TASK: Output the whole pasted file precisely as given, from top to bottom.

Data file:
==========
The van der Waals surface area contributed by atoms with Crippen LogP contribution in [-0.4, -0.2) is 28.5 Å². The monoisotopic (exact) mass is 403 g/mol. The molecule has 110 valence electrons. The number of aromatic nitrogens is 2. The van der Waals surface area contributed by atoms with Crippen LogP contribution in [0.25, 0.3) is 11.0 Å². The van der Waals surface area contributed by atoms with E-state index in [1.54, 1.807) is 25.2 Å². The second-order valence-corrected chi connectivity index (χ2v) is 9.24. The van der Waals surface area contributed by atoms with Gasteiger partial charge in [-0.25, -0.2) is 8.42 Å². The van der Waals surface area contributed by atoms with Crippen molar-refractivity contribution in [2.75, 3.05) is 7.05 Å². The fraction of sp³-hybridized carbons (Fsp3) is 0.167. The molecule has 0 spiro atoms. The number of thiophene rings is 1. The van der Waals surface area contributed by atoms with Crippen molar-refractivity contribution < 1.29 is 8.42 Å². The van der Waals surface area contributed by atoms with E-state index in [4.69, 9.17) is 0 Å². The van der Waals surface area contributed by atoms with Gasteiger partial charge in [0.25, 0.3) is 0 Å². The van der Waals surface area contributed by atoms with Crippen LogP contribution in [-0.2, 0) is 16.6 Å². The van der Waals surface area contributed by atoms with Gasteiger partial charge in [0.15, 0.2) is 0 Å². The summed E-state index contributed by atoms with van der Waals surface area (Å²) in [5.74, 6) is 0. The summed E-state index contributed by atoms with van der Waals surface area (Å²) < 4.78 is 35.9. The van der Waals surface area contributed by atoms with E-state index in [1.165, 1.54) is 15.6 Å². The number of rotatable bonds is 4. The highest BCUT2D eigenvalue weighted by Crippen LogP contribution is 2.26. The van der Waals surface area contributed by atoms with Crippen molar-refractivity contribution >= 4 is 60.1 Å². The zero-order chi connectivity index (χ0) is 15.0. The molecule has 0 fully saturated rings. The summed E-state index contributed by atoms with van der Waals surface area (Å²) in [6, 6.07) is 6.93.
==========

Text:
The van der Waals surface area contributed by atoms with Crippen LogP contribution in [-0.4, -0.2) is 28.5 Å². The monoisotopic (exact) mass is 403 g/mol. The molecule has 110 valence electrons. The number of aromatic nitrogens is 2. The van der Waals surface area contributed by atoms with Crippen LogP contribution in [0.25, 0.3) is 11.0 Å². The van der Waals surface area contributed by atoms with E-state index in [1.54, 1.807) is 25.2 Å². The second-order valence-corrected chi connectivity index (χ2v) is 9.24. The van der Waals surface area contributed by atoms with Gasteiger partial charge in [-0.25, -0.2) is 8.42 Å². The van der Waals surface area contributed by atoms with Crippen molar-refractivity contribution in [2.75, 3.05) is 7.05 Å². The fraction of sp³-hybridized carbons (Fsp3) is 0.167. The molecule has 0 spiro atoms. The number of thiophene rings is 1. The van der Waals surface area contributed by atoms with Crippen molar-refractivity contribution < 1.29 is 8.42 Å². The van der Waals surface area contributed by atoms with E-state index in [4.69, 9.17) is 0 Å². The van der Waals surface area contributed by atoms with Gasteiger partial charge in [0.25, 0.3) is 0 Å². The van der Waals surface area contributed by atoms with Crippen LogP contribution in [-0.2, 0) is 16.6 Å². The van der Waals surface area contributed by atoms with Gasteiger partial charge in [0.15, 0.2) is 0 Å². The summed E-state index contributed by atoms with van der Waals surface area (Å²) in [5.74, 6) is 0. The summed E-state index contributed by atoms with van der Waals surface area (Å²) < 4.78 is 35.9. The van der Waals surface area contributed by atoms with E-state index in [1.165, 1.54) is 15.6 Å². The number of rotatable bonds is 4. The highest BCUT2D eigenvalue weighted by Crippen LogP contribution is 2.26. The van der Waals surface area contributed by atoms with Crippen molar-refractivity contribution >= 4 is 60.1 Å². The zero-order chi connectivity index (χ0) is 15.0. The molecule has 0 fully saturated rings. The summed E-state index contributed by atoms with van der Waals surface area (Å²) in [6, 6.07) is 6.93.